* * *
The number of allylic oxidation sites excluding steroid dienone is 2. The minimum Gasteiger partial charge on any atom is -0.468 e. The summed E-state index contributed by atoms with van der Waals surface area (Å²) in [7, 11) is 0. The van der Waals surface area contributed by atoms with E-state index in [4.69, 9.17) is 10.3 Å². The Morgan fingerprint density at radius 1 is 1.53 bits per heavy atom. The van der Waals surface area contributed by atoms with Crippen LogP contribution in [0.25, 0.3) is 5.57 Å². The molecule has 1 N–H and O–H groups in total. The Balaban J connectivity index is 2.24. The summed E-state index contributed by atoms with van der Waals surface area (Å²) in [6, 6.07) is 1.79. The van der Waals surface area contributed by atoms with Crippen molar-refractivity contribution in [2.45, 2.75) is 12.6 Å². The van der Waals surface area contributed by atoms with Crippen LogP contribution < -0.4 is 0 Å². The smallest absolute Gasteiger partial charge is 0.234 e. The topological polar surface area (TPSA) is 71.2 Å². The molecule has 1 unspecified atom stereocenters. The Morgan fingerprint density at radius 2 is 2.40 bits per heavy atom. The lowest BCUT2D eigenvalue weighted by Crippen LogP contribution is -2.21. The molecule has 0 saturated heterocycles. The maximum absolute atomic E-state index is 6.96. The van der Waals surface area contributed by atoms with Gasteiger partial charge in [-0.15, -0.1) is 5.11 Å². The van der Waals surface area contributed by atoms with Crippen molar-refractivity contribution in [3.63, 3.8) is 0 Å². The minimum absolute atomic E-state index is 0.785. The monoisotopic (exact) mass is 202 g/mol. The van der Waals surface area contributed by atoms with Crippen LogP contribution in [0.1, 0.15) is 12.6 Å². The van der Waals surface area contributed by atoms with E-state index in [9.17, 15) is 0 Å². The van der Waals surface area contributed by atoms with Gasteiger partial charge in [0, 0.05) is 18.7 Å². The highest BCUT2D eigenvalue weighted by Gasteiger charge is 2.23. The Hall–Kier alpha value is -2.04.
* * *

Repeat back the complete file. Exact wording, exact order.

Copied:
The number of allylic oxidation sites excluding steroid dienone is 2. The minimum Gasteiger partial charge on any atom is -0.468 e. The summed E-state index contributed by atoms with van der Waals surface area (Å²) in [7, 11) is 0. The van der Waals surface area contributed by atoms with E-state index in [4.69, 9.17) is 10.3 Å². The Morgan fingerprint density at radius 1 is 1.53 bits per heavy atom. The van der Waals surface area contributed by atoms with Crippen LogP contribution in [0.25, 0.3) is 5.57 Å². The molecule has 1 N–H and O–H groups in total. The Balaban J connectivity index is 2.24. The summed E-state index contributed by atoms with van der Waals surface area (Å²) in [6, 6.07) is 1.79. The van der Waals surface area contributed by atoms with Crippen molar-refractivity contribution in [2.45, 2.75) is 12.6 Å². The van der Waals surface area contributed by atoms with Crippen LogP contribution < -0.4 is 0 Å². The smallest absolute Gasteiger partial charge is 0.234 e. The topological polar surface area (TPSA) is 71.2 Å². The molecule has 1 unspecified atom stereocenters. The Morgan fingerprint density at radius 2 is 2.40 bits per heavy atom. The lowest BCUT2D eigenvalue weighted by Crippen LogP contribution is -2.21. The molecule has 0 saturated heterocycles. The maximum absolute atomic E-state index is 6.96. The van der Waals surface area contributed by atoms with Gasteiger partial charge in [-0.15, -0.1) is 5.11 Å². The van der Waals surface area contributed by atoms with Crippen molar-refractivity contribution in [3.63, 3.8) is 0 Å². The minimum absolute atomic E-state index is 0.785. The monoisotopic (exact) mass is 202 g/mol. The van der Waals surface area contributed by atoms with Crippen LogP contribution in [0.1, 0.15) is 12.6 Å². The van der Waals surface area contributed by atoms with E-state index in [9.17, 15) is 0 Å². The van der Waals surface area contributed by atoms with Gasteiger partial charge in [0, 0.05) is 18.7 Å². The highest BCUT2D eigenvalue weighted by Gasteiger charge is 2.23. The Hall–Kier alpha value is -2.04.